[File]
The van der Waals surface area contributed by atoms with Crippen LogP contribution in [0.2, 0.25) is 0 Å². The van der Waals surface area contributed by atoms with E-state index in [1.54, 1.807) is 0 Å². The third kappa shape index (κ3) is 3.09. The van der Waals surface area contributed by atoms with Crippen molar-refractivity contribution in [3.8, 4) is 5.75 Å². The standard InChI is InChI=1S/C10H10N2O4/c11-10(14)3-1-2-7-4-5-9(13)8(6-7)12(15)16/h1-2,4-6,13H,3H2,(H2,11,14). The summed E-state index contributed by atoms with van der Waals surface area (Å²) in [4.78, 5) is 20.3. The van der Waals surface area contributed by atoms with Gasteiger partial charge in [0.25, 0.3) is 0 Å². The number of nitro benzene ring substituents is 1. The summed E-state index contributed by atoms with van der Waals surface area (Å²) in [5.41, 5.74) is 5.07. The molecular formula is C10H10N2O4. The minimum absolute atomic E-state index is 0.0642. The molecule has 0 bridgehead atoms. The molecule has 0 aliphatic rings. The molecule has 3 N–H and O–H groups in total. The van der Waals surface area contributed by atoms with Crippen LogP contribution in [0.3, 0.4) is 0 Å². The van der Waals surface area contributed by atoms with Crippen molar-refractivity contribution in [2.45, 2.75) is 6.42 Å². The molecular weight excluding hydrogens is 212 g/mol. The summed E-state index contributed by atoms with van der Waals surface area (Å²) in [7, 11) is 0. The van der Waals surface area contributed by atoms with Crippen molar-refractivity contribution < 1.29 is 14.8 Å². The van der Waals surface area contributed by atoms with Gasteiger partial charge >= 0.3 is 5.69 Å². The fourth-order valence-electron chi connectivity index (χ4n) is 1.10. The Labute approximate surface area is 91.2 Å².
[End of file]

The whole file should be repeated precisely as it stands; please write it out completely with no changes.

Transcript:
The van der Waals surface area contributed by atoms with Crippen LogP contribution in [0.2, 0.25) is 0 Å². The van der Waals surface area contributed by atoms with E-state index in [1.54, 1.807) is 0 Å². The third kappa shape index (κ3) is 3.09. The van der Waals surface area contributed by atoms with Crippen molar-refractivity contribution in [3.8, 4) is 5.75 Å². The standard InChI is InChI=1S/C10H10N2O4/c11-10(14)3-1-2-7-4-5-9(13)8(6-7)12(15)16/h1-2,4-6,13H,3H2,(H2,11,14). The summed E-state index contributed by atoms with van der Waals surface area (Å²) in [4.78, 5) is 20.3. The van der Waals surface area contributed by atoms with Gasteiger partial charge in [0.25, 0.3) is 0 Å². The number of nitro benzene ring substituents is 1. The summed E-state index contributed by atoms with van der Waals surface area (Å²) in [5.41, 5.74) is 5.07. The molecular formula is C10H10N2O4. The minimum absolute atomic E-state index is 0.0642. The molecule has 0 bridgehead atoms. The molecule has 0 aliphatic rings. The molecule has 3 N–H and O–H groups in total. The van der Waals surface area contributed by atoms with Crippen LogP contribution in [0.3, 0.4) is 0 Å². The van der Waals surface area contributed by atoms with Crippen molar-refractivity contribution in [2.45, 2.75) is 6.42 Å². The molecular weight excluding hydrogens is 212 g/mol. The summed E-state index contributed by atoms with van der Waals surface area (Å²) in [7, 11) is 0. The van der Waals surface area contributed by atoms with Crippen molar-refractivity contribution < 1.29 is 14.8 Å². The van der Waals surface area contributed by atoms with Gasteiger partial charge >= 0.3 is 5.69 Å². The fourth-order valence-electron chi connectivity index (χ4n) is 1.10. The Labute approximate surface area is 91.2 Å².